Signaling by Underpricing the Initial Public Offerings of Primary Listings in an Emerging Market
The signaling hypothesis suggests that firms have incentives to underprice their initial public offerings (IPOs) to signal their quality to the outside investors and to issue seasoned equity (SEO) at more favorable terms. While the initial empirical evidence on the signaling hypothesis was weak, Francis et al. (2010) show that foreign firms from segmented (rather than integrated) markets strategically underprice their IPO in U.S. markets to distinguish themselves from the weaker players. Hence, the attractiveness of the signaling strategy seems to be related to the a priori level of information asymmetry. We examine the use of signaling in an emerging market where the information asymmetry is likely to be higher relative to an established market. Using a sample of 158 Polish IPOs from 2005 – 2009, we show that firms that underprice their IPOs are more likely (i) to issue seasoned equity, (ii) to issue a larger portion of equity at the SEO, and (iii) to make the SEO sooner after the IPO, all of which are consistent with the signaling hypothesis. This evidence suggests that the results of Francis et al. (2010) are not limited to IPOs made by foreign firms in an established market, but they can be extended to primary listings by domestic firms in markets where the information asymmetry is sufficiently large for the benefit of the signal to outweigh its cost.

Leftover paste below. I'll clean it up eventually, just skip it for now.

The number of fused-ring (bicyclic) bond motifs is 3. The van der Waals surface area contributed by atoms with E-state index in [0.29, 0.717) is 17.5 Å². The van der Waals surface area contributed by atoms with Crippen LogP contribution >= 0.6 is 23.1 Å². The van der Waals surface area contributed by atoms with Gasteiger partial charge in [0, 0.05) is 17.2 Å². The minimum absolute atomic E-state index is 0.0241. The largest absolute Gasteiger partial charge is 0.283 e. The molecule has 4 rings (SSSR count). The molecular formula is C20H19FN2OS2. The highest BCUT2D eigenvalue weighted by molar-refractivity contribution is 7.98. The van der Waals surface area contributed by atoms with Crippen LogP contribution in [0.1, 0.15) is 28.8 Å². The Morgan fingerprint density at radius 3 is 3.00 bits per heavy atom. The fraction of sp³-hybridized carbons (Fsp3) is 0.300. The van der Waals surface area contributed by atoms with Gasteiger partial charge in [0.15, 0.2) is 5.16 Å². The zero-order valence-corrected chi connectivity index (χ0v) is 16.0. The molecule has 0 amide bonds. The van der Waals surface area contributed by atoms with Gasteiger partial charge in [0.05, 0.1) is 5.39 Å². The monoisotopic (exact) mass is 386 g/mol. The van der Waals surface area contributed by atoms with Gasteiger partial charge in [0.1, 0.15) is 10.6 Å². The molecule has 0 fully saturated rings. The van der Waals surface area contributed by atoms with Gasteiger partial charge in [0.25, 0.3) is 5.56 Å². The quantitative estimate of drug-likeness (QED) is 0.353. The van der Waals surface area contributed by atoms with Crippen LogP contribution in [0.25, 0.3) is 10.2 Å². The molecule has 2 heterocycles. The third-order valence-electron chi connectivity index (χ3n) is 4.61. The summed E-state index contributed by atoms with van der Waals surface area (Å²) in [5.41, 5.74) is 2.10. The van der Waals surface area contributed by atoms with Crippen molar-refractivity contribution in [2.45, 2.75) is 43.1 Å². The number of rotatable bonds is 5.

|Date of creation:||Jul 2013|
|Date of revision:||Jul 2013|
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